Jueves 25 de agosto
David Lagakos | London School of Economics and Political Science
"Aggregate and Distributional Effects of "Free" Secondary Schooling in the Developing World"
This paper analyzes the aggregate and distributional effects of publicly funded secondary schooling in the developing world. To do so, we build a general equilibrium model of human capital accumulation by overlapping generations of heterogeneous households. Households face borrowing constraints that can lead to misallocation of talent of high-ability children from low-income households in equilibrium. We estimate the model to match a randomized controlled trial that provided scholarships for free secondary education to a random set of low-income, high-ability children in Ghana. We then simulate the effects of scaling up to a nationwide policy of taxpayer-financed secondary schooling in general equilibrium. The model predicts modest gains in GDP and welfare from free schooling, and in particular less than from policies focused on improving school quality costing the same amount. We conclude that free secondary school policies are largely redistributive in nature, and that low secondary school enrollment rates in the developing world may be largely an efficient response to low education quality and high opportunity cost of attending secondary school.
Joint work with Junichi Fujimoto and Mitch VanVuren.
David Lagakos conducts research in the fields of macroeconomics and development economics, focusing on the determinants of sectoral productivity levels, human capital accumulation, structural transformation, and cross-country differences in labor market outcomes, among other topics. His research has appeared in the American Economic Review, the Journal of Political Economy, the Quarterly Journal of Economics and other prominent academic journals. He currently serves as an editor of the Review of Economic Dynamics and a co-editor of the Journal of Development Economics. Since 2016 he has worked as the lead academic for the International Growth Centre in Ghana. Lagakos is a research affiliate at the NBER and is a co-organizer of the annual NBER conferences on Economic Growth and Macroeconomics Across Time and Space. He received his PhD in 2008 from UCLA and his BA in 2001 from the University of Rochester.
Jueves 11 de agosto
Jeffrey Wugler | NYU Stern School of Business
"Policy Uncertainty and Green Investment"
Government subsidies are a common way to stimulate corporate investment in green technology. We find that uncertainty about the flow of such subsidies, however, deters the desired investment in the context of Chinese subsidies for environmental R&D. In particular, transient weather changes cause exogenous variation in Air Quality Index (AQI) readings that are used by the government to allocate subsidies across cities.This weather-induced variation in subsidy allocations is associated with lower green R&D investment, patenting, and research staff employment. Green-tech suppliers and high-tech firms respond relatively more to this subsidy policy uncertainty. Our findings suggest that the framing of the policy objective as improving observed air quality, rather than reducing underlying emissions, leads to inefficiently variable and less-effective subsidies; in doing so, the findings also imply how to stabilize and improve the effectiveness of subsidy allocations.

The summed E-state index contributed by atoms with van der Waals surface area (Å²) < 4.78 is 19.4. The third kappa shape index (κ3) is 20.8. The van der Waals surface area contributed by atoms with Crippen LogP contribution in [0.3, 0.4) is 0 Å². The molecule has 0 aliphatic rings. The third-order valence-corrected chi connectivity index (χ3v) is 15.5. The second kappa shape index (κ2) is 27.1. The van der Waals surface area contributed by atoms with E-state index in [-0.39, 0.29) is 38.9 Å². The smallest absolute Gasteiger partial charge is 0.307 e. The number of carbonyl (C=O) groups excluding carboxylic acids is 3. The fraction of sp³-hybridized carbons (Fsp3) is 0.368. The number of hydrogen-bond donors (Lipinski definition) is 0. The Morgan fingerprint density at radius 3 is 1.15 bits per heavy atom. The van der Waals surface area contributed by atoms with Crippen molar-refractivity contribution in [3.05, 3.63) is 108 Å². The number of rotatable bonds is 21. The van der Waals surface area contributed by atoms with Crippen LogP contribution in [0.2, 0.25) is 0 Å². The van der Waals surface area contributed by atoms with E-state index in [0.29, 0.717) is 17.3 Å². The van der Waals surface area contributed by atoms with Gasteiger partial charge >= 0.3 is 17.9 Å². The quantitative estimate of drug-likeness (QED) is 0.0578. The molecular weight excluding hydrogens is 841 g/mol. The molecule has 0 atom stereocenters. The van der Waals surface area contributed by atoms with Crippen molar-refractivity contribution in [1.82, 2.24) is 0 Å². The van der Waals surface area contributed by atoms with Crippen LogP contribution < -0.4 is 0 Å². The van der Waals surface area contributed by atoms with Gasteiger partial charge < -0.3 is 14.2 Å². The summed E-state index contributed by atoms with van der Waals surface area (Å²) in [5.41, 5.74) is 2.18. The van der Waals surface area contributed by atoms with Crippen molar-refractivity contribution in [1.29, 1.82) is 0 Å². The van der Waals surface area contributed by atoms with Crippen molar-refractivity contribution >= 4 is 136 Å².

Jeffrey WurglerHe received his B.A.S. degree in Economics and Mathematical and Computational Sciences at Stanford University in 1994 and his M.A. and Ph.D. in Business Economics from Harvard University in 1999.
Martes 5 de julio
Ricardo Estrada | CAF-Banco de Desarrollo de América Latina
"Oportunidades a la vista: Externalidades de escuelas de alto rendimiento en Perú"
Este estudio analiza cómo la admisión de un estudiante a un sistema de colegios públicos de alto rendimiento en Perú cambia los resultados educativos de estudiantes más jóvenes que acuden a la misma escuela de origen que el estudiante en cuestión. Utilizando un diseño de regresión discontinua para la identificación de un efecto causal, el análisis muestra que la admisión de un estudiante a un colegio de alto rendimiento aumenta la probabilidad de que, posteriormente, alumnos más jóvenes de la misma escuela postulen y sean admitidos al mismo sistema de colegios de alto rendimiento. El efecto se concentra en los estudiantes de familias de menor estatus socioeconómico (ESE), medido por la educación de la madre, lo cual sugiere que la difusión de información tiene un rol crucial para explicar los resultados. Asimismo, se encuentra evidencia sugestiva de un ligero efecto positivo en el logro académico de los postulantes potenciales, y no se encuentra ningún efecto negativo en los aprendizajes de los estudiantes que no son elegibles para postular a este sistema de colegios. Los hallazgos de este trabajo muestran que las escuelas selectivas pueden tener efectos que van más allá de sus propios estudiantes e indican que la disponibilidad de modelos a seguir puede ser un mecanismo eficaz para aumentar la demanda de educación de alta calidad por parte de estudiantes de alto rendimiento de menor ESE.